- by Carol Standish
Something in the Water (Down East Books, 301pp, $15.95) is peopled with characters of another age. The deftly delineated social patterns of the close-knit island community, in which the story is set, are certainly a thing of the past. Nostalgia, like a coastal fog, is pervasive. The time is the 1940s. The war is WWII, the immediate menace, German U-boats lurking in the coastal shipping channels and behind the islands. Everyone is on the look-out. There is a rumor of a stranger in town.
Author, Peter Scott has lived or imagined very vividly the intricate web of historical reference that informs and motivates the members of small communities made up of large established families. The novel rests on those references and relationships.
Amos, is the last of a branch of one of the island fishing families. He lives alone among his relative’s empty houses which dot the cove settled by generations. He haphazardly keeps up the buildings, converses with his departed kin and stashes his favorite rum in hidey-holes around the neighborhood. But rum is not Amos’s only secret.
In the tense days of the early part of the war, submarine sightings are frequent but not always taken seriously. The reputation of the individual reporting is always considered. Since Amos has been known to imbibe, his word is received with reservations by the islanders and the Coast Guard. But Maggie, the island school teacher, and teenage grandson, Gus, both know how reliable Amos really is—each for private reasons—and team up to restore his good name—and contribute to the war effort.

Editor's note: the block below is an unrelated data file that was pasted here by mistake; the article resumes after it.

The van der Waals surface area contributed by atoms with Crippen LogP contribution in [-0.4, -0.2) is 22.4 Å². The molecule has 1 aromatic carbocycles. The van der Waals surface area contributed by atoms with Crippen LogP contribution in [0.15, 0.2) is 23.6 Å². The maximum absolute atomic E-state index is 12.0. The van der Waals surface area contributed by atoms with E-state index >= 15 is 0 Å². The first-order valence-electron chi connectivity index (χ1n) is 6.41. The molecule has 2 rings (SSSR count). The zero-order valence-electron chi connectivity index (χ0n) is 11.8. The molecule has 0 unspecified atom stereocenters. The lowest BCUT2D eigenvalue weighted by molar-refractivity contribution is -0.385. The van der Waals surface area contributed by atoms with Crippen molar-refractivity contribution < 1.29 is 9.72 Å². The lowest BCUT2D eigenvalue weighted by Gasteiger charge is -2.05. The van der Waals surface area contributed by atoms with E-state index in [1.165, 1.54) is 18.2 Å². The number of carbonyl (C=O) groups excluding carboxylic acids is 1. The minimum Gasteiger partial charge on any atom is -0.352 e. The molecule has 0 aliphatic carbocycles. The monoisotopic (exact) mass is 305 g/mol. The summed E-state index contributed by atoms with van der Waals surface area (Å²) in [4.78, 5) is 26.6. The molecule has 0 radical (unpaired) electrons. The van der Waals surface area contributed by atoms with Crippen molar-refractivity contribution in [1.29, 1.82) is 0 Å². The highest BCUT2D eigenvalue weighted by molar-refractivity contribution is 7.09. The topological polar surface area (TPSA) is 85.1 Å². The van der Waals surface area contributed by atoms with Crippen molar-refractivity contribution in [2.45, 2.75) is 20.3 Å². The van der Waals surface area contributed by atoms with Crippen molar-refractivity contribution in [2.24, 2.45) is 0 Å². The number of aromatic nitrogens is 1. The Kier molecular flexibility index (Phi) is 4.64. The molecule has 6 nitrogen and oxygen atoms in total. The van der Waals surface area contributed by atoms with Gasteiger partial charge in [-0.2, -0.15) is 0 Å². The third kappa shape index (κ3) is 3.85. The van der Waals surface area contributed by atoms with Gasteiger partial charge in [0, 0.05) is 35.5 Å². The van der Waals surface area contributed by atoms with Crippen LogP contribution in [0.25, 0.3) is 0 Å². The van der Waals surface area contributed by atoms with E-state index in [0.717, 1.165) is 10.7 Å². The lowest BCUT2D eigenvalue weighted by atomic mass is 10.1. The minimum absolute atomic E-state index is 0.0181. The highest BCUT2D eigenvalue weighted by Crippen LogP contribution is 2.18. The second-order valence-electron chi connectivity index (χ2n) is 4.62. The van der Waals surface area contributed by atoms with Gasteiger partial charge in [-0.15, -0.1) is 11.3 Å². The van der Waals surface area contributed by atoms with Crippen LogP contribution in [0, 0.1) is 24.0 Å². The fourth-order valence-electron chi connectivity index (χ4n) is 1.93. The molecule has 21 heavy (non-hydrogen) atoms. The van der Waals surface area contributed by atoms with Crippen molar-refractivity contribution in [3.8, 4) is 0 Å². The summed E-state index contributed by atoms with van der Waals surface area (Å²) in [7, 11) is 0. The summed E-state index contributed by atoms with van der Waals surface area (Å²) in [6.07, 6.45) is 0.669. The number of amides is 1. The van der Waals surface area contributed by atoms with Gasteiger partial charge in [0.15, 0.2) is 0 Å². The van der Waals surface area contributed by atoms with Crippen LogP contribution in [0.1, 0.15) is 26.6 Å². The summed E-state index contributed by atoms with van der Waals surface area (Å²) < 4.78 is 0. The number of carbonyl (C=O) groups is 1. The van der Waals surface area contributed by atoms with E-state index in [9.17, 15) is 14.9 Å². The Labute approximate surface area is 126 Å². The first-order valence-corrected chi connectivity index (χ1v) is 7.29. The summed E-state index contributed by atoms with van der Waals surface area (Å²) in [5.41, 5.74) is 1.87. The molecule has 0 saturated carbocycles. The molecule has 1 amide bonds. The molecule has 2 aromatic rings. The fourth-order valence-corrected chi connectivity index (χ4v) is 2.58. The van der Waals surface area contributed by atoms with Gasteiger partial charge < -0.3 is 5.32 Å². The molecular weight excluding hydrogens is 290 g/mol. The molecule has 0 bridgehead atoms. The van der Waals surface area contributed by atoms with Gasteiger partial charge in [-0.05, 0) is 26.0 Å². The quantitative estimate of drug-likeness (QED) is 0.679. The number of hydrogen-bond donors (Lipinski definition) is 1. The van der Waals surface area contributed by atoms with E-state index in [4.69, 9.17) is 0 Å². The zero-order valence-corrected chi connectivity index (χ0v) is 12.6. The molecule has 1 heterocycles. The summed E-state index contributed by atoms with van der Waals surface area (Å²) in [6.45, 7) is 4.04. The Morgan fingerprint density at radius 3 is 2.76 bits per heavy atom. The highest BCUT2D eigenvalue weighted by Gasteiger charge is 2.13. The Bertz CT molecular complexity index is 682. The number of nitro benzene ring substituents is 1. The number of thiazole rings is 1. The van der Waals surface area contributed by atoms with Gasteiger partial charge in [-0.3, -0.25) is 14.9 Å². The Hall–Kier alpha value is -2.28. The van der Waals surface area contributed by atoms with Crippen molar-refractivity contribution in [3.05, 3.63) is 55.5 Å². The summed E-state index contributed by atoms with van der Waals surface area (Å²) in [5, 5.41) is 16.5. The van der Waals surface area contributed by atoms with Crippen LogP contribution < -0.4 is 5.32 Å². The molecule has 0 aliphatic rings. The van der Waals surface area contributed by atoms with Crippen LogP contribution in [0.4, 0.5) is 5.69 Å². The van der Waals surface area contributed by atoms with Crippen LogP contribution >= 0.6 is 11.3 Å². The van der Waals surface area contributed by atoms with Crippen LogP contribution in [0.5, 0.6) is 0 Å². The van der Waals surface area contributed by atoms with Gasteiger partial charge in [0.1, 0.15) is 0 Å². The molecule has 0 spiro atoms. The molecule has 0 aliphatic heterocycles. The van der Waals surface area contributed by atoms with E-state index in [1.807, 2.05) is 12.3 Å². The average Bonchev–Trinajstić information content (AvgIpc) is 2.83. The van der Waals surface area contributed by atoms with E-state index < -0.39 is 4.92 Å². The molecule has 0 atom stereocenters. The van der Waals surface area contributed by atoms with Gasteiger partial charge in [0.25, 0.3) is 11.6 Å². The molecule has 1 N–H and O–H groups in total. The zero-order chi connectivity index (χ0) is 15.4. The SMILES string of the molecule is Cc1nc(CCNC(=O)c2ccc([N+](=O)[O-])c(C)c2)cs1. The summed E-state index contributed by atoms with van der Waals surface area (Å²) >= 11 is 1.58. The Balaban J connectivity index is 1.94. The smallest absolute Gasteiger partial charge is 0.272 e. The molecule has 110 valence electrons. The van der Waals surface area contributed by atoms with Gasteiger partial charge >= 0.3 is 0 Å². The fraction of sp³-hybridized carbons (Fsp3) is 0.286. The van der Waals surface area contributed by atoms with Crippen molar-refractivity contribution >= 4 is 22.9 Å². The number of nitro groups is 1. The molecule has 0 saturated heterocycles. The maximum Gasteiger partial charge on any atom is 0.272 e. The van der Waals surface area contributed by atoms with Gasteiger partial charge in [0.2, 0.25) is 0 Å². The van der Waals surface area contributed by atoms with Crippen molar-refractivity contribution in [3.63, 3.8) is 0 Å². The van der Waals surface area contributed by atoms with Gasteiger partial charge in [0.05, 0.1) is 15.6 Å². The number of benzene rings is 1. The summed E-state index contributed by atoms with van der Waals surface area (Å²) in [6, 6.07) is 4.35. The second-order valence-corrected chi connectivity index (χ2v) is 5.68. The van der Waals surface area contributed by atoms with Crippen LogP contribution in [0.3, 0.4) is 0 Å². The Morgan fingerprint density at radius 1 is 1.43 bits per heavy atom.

The action gets tense when, against all civil defense policy and in the absence of higher authority, the teenager and the schoolteacher take matters into their own hands. Explosives are procured, plans are made and the stealthy U-boat is doomed—we hope.
The story is an odd combination of nostalgia and suspense. Period details like reportage of the actual war news and the brand naming of radio shows and popular foods of the day deepen the authenticity of the tale. But what Scott does best is to subtlety draw the art of living in a long-isolated village where the intimate details of almost everybody’s life is known by almost everybody else, where memories are long and gossip is a subconscious whisper, weighed but seldom acted on. That lost way of life is set in acute contrast through the device of inserting a correspondence between Maggie and a friend who lives in a large mainland city.
Although the author spreads himself a little thin when he introduces the captain and crew of the German U-boat—diluting rather than heightening dramatic tension, Something in the Water is an intriguing read. The panoramic cast of characters, both mainlanders and islander, Mainers and folks from away, remain sympathetic and the mystery sufficiently shrouded to keep you reading to the end.